Why We Move to Grooves

I have seen the future, and it moves fast
I have seen the future, and it moves fast

Throughout history (and probably before that) human beings have created types of music that are intended to focus awareness and, somewhat paradoxically, induce trancelike states, and they rarely take the form of three-minute pop songs. It’s not about melody, which I think is antithetical to such states, and which is the primary reference for most popular music. It’s about groove. Rhythm. We’re pattern-recognition creatures; it’s in our hard-wiring. When you remove, or at least de-emphasize, the melodic component of music, boil it down to its essence and concentrate on rhythmic pattern — on groove — you open up a primal, tribal, tacitly shared experience. To me there’s nothing more primal in the human experience than being part of a big room full of people who are peaking to music. It defies easy description because it’s older than language. I’d venture that language itself is a precursor to the advent of melody in music.

As the majority of exercise involves moving in rhythm, it seems only natural that the movement involve music, and by extension that the musical rhythm and movement be complementary. (This sounds suspiciously like what scientists refer to as “dancing.”) Matching movement to rhythm is the fundamental reason music is a great workout partner.

Go a step further and make the music nonstop, fixed-BPM, hour-long mixes of groove-oriented music (which is pretty much what my Podrunner podcast offers), and you add a psychological — or possibly neurological — component by basically inducing a trancelike state. There’s nothing mystical about this; if your attention is involved in relatively repetitious music, you aren’t as concerned with fatigue or resource depletion. Naturally you don’t want to ignore these things, but neither do you want awareness of them to be at the forefront of your experience.

Yoga does something similar by making you focus on breathing. If you’re thinking about only that, you aren’t thinking how much this damned pose hurts or how much better it would be to sit down to a terrific dinner right now. You’re working with your breathing so that it’s as much a part of the workout as the movements themselves. Groove-oriented music plays a similar role: the steady tempo and pattern-heavygroove give your mind a focus point and give your body something to work with (no pun intended). These aren’t a distraction, they’re incorporated into the workout.

A lot of people look for distractions when they work out – reading or tv on the treadmill, audiobooks or news when they’re running, etc. But I think these things distract you from your body. They keep you from paying attention to the energy you need to expend (or not expend!), and from being aware of areas your body wants to emphasize right now. Here’s your body pushing itself, and you aren’t involved in the process. The point with these running mixes of mine is to give you a partner, an asset for your workout, that helps you literally pace yourself. Podrunner functions as a mediator between mind and body — something you run with, not from. The whole point is to “be here now.” Or, to get all slogan-y:  Be. Hear. Now.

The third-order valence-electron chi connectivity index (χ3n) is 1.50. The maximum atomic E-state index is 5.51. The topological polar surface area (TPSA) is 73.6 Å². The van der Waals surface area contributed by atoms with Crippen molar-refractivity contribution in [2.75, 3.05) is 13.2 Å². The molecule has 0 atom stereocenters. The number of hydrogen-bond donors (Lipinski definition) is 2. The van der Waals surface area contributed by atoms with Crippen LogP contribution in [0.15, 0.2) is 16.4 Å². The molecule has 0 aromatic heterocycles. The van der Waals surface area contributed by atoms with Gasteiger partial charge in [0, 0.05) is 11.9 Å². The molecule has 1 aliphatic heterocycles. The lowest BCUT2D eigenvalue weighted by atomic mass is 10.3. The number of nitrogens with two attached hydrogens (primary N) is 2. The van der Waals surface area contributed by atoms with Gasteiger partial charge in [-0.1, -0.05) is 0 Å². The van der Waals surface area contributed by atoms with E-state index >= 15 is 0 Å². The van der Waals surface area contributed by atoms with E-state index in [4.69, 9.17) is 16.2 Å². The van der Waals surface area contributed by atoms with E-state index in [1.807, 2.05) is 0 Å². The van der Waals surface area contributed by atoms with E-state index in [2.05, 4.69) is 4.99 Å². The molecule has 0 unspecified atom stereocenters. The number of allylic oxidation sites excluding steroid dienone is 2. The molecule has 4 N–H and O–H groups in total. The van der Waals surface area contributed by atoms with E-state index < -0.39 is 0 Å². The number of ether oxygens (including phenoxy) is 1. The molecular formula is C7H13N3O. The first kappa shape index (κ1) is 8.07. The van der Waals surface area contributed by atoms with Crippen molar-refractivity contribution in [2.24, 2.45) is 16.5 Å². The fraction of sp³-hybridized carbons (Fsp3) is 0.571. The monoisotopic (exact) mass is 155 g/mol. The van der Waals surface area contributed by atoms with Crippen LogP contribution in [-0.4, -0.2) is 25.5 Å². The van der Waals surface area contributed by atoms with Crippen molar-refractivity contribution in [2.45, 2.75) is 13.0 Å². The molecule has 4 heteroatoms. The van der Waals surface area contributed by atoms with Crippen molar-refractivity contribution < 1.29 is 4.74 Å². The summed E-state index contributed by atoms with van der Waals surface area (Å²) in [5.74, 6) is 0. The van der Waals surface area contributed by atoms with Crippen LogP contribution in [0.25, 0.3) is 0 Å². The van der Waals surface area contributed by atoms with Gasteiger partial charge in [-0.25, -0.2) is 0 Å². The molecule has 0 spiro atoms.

There’s a strong case to be made for fixed-tempo, groove-centric music as a training tool even if you’re a hardcore competitive runner who wouldn’t dream of competing while listening to music, simply because it conditions your body to work at a consistent, even pace, which is vital to a winning strategy for any distance runner. A steady pace is even more important from a fitness standpoint. You don’t want to burn out too quickly, and you don’t want to slow up without realizing it because you’re tiring. So the music serves as a metronome for your body. (Note that I am not talking about listening to music during competitions, which is a separate issue involving safety.)

The overwhelming majority of my listener email consists of people telling me they’ve worked out longer, gone farther, reduced run time, lost weight, achieved personal bests, with no change in their routine other than adding Podrunner to the mix. Some of it is that trance-state thing, and some of it is just that they’ve got a metronome for their stride, which makes their workout more efficient.

And besides, da mewzik’s wikked kewl.

2 Replies to “Why We Move to Grooves”

  1. I just found your podcasts, and I absolutely LOVE them! I totally agree with your point that listening to the music, with a steady BPM helps put you in touch with your body and have a more successful workout.

    Thanks for making these! (the 132 BPM Easy going is my FAV!)

  2. Well I think there is a component of Steve’s beats akin to meditation and yes breathing – focusing on the pace and music takes you away from all life’s stresses – recess for the brain while getting a great workout. Runs are like sailing and mowing the lawn – you can give yourself a break from the world. My doctor figured out a never seen before problem after my bone marrow transplant for leukemia. Hundreds of doctors had given up on the problem – I wasnt making red blood cells – and 6 months later he came up with the answer while mowing his lawn. He finally gave his brain a break, the repetetive back and forth of mowing, and it came up with some new thoughts – broke through a paradigm and saved my life, and now some other patients with the same problem.

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